Written by: Kaylor May 10 2011 This was my second child and also my second labor and delivery in Indonesia. Our first child was a textbook labor and delivery involving 18 hours of contractions and […]
Written by: Kaylor May 10 2011
This was my second child and also my second labor and delivery in Indonesia. Our first child was a textbook labor and delivery involving 18 hours of contractions and three big pushes leading to our first baby resting in our arms. This time I felt pretty confident about two things: One, the baby would be late and two, the baby would be a boy. Now, the doctors never actually told us that the baby was a boy. We had made it clear that we did not want to find out. Who needed to be told the sex of your baby when you already had such strong feelings it was a boy?
Leading up to my due date I had a fairly easy time. My belly was huge and I was hot and sweaty with equator heat but I had nothing major to complain about. Not many people were worried about my big pregnant state because the world was captivated with the group round of the World Cup. The U.S. had tied with England in their first games and my husband and I were eagerly awaiting the States’ second game. My husband spent the entire game day praying and pleading that our baby would not come during the U.S. game or the England game that followed the U.S. game by two hours. The game started at 9 p.m. our time on Java, Indonesia. My husband and I decided that we would hold off putting our 2 year old to bed so that she could enjoy the thrill of the World Cup with us. That game was very stressful for American fans. The U.S. was down 0-2 in the first half only to tie it in the second half and then have our game winning goal taken away from us in the last minutes of the game. (Perhaps that game made me a little too excited and stressed, as you will soon read.)
At 10:55 p.m. the game ended and I stood up to put our 2 year old to bed. She quickly fell asleep and I stood back up intending to go tell my husband that we had to get this baby out of me because I was getting too big and too hot. Instead, I stood up, braced the wall as some crazy movement went on in my uterus and then a gush of water rushed out of me. I whispered loudly for my husband so as not to wake our daughter but also to get some help!
We decided it would be best if I just labored at home instead of going straight to the hospital. At the time I was not having contractions and we knew that in Indonesia once a woman arrives at the hospital they would induce labor instead of waiting to see if things would start naturally. Looking back, maybe we didn’t make the best decision. I took a shower and while in the shower the contractions started but weren’t very strong. Then called my mom to tell her the good news. This was our conversation:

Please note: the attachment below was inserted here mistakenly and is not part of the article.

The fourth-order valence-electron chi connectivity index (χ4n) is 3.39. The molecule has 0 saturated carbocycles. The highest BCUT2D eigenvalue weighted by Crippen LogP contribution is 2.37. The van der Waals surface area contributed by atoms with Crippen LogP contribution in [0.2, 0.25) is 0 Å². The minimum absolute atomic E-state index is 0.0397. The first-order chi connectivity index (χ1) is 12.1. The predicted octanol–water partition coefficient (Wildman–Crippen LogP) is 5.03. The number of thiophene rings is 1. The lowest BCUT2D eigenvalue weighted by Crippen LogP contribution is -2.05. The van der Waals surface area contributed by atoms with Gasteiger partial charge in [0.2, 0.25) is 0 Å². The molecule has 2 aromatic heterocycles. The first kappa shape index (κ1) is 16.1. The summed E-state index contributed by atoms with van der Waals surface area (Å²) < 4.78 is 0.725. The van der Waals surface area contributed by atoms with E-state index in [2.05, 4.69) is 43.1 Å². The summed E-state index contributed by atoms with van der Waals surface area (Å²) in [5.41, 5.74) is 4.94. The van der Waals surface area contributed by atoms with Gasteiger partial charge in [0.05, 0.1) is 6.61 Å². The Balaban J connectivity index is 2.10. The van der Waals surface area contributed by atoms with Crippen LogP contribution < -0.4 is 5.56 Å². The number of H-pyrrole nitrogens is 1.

“Hey Mom, my water broke!”
“Kaylor, where are you now!?”
“At home, I just took a shower.”
“Kaylor! Why are you not at the hospital?”
“Well my contractions aren’t strong; I can still walk through them. They are about 3 minutes apart.”
“Kaylor!! I don’t care if you can cartwheel through your contractions, GET TO THE HOSPITAL!”
“Oh, ok then. I love you, bye!”
We quickly called our friend to come watch our sleeping daughter and we took off to the hospital (which was only a five minute drive in 12 a.m. traffic). I walked to the car just fine but two minutes into the drive I realized that I was almost ready to push this baby boy out! My contractions were breathtaking and only one and a half minutes apart. Tears came to my eyes as I told my husband to floor it or he was going to have to deliver this baby himself.
As we pulled up to the Mother and Children hospital, a wheelchair was already being rolled out for my transport. My husband wheeled me into the delivery room and the nurses asked him what relation he was to me. (My husband is Indonesian.) My husband answered, “The driver,” which prompted them to instantly close the curtain on him. I screamed out, “You are not funny—get in here!” The nurses gave me a look that said Why does this crazy lady want her driver in here? I was not amused and my husband quickly explained that while he was in fact my driver, more importantly, he was also my husband!
After being checked I was told that I was 6 centimeters dilated. I knew that this had to be wrong because the contractions were too close and too intense. Within 5 minutes of being told this my body started to push. The nurses checked me again, realized their mistake and put me in the fetal position so that they could call the doctor and tell him to hurry up and get there. I did all I could not to push, which was a harder job than actually pushing the baby out.
After what felt like an eternity the doctor walked in, rolled me over, and three pushes later our baby was born. My husband said, “Honey, you gave me another princess!” with a big smile on his face, and I did not believe him! However, the doctor confirmed to me that we did indeed have a beautiful baby girl. Joy filled my heart as I held our second daughter who weighed in at 9 lbs and 20 inches. It was 12:55 a.m., June 19th, one day before she was due and 5 minutes before the England game started. Our baby girl had respected her father’s wishes. She started her descent 5 minutes after the U.S. game and arrived 5 minutes before the England game. In the 2 hour window between those two games she entered our life—with a bang! She was precious and all that we had ever hoped for. The only problem was that we had not really discussed any girl names, and so it took us six hours to finally settle on her name, Caroline Allyn Kaemba.
Caroline had her own plans about her birth. She was early and she was a girl. At 9 months old she continues to shatter my certainties and follow her own plans.